Evolving missile technologies continue to complicate missile defense efforts. Enemy intercontinental ballistic missiles (ICBMs) stream through space along with decoys, debris, and countermeasures. Hypersonic missiles travel so quickly along the boundary of the earth’s atmosphere that it is nearly impossible to develop a continuous “track” as they transit from one radar aperture to another.
Missile defense technology has made staggering steps forward in recent years and is now poised for additional breakthroughs, yet an even newer paradigm is needed to counter an emerging generation of threats that includes hypersonic weapons, high-speed multiple re-entry vehicles, and advanced countermeasures that fly alongside ICBMs.
Recognizing this, the Pentagon is moving quickly to launch new constellations of high-tech, networked satellites for the specific purpose of establishing that continuous track and strengthening the existing layers of missile defenses.
Accomplishing this requires non-line-of-sight targeting and connectivity, high-speed data sharing, artificial intelligence-enabled information processing, and transmission, and, perhaps most of all, the addition of new constellations of low and medium Earth orbit satellites to complement traditional geosynchronous higher altitude satellites. Essentially, hundreds of new satellites need to go up to help “blanket” otherwise unreachable target areas and exchange tracking data quickly and accurately enough to ensure a targeting trajectory is not lost as a high-speed weapon transits from one field of regard to another.
This is why the Space Development Agency is accelerating its plan to launch twenty-eight new satellites by 2025 through its $1.3 billion Tranche 1 Tracking Layer missile warning program. Contracts were just awarded to Northrop Grumman and L3Harris. Space Development Agency Directory Derek Tournear explained that the multi-pronged launch initiative, which will break up twenty-eight satellites into four different launches, is grounded in two key conceptual pillars. These are “proliferation” and “spiral development,” Tournear told reporters at the Pentagon, specifying that there is a need for hundreds and hundreds of satellites to operate in space while continuously gaining new capability every “two years” through ongoing spiraled development.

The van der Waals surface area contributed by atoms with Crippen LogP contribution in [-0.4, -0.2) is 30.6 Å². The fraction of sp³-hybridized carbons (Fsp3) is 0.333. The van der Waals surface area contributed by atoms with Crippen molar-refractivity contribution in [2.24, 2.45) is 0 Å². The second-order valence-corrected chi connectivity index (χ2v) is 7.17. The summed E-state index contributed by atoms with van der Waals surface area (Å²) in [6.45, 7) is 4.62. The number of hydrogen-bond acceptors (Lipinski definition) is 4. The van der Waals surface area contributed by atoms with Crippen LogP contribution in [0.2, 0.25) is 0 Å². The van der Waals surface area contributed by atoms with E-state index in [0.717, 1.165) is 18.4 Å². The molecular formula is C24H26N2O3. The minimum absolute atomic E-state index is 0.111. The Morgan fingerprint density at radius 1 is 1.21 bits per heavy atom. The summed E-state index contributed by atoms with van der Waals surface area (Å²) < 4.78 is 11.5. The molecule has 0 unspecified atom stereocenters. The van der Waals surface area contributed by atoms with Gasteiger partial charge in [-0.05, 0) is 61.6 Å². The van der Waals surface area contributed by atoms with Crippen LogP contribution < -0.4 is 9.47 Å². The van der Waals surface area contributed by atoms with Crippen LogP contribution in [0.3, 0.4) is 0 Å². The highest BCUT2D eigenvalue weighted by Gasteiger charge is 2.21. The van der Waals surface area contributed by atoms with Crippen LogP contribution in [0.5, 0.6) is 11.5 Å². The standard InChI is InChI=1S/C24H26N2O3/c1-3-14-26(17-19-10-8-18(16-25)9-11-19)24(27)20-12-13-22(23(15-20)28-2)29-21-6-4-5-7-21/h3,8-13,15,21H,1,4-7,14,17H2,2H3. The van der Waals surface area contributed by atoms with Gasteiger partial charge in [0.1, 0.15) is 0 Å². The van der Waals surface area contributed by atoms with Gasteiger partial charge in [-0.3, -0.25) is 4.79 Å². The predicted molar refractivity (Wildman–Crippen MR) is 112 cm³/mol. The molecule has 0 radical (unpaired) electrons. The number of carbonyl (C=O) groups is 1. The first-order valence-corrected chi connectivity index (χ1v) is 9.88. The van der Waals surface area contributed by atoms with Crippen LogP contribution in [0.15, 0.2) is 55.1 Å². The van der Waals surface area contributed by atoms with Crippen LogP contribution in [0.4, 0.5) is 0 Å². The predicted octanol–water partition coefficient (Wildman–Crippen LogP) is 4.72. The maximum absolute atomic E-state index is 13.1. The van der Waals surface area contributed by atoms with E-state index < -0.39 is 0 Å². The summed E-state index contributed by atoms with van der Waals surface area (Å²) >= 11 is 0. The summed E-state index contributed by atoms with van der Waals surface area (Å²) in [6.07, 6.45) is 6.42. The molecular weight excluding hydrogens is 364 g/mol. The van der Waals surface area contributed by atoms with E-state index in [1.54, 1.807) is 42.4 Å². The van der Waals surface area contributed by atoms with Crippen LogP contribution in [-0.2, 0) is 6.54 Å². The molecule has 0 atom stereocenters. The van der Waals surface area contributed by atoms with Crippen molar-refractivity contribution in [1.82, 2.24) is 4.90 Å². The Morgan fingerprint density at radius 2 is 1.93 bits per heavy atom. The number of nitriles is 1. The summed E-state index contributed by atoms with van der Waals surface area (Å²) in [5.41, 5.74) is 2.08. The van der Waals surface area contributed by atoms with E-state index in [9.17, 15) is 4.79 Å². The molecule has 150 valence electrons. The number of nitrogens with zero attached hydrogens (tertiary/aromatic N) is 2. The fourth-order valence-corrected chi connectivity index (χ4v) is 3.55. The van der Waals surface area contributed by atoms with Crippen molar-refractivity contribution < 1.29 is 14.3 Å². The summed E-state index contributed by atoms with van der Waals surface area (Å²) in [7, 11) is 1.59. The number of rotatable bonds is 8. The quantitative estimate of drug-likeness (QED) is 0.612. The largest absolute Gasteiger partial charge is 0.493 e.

Tournear said that the Space Development Agency (SDA) is focused on “enabl[ing] beyond-line-of-sight targeting for our warfighters, to be able to get data for targets to them directly into theater anywhere in the world.” Tournear added that the SDA is working to do the same for “the new hypersonic glide vehicles that you see developed and -- and discussed a lot in the news,” adding that it will “be able to detect them, track them and then eventually, calculate an actual targeting solution for those advanced missiles and send that down to an interceptor directly in flight.”
The point with a massive increase in satellites is to not only build in redundancy and resiliency but also to use breakthrough “throughput” speeds to cover more of the earth in real time while networking large numbers of lower-altitude satellites to one another.
Kris Osborn is the defense editor for the National Interest. Osborn previously served at the Pentagon as a Highly Qualified Expert with the Office of the Assistant Secretary of the Army—Acquisition, Logistics & Technology. Osborn has also worked as an anchor and on-air military specialist at national TV networks. He has appeared as a guest military expert on Fox News, MSNBC, The Military Channel, and The History Channel. He also has a Masters Degree in Comparative Literature from Columbia University.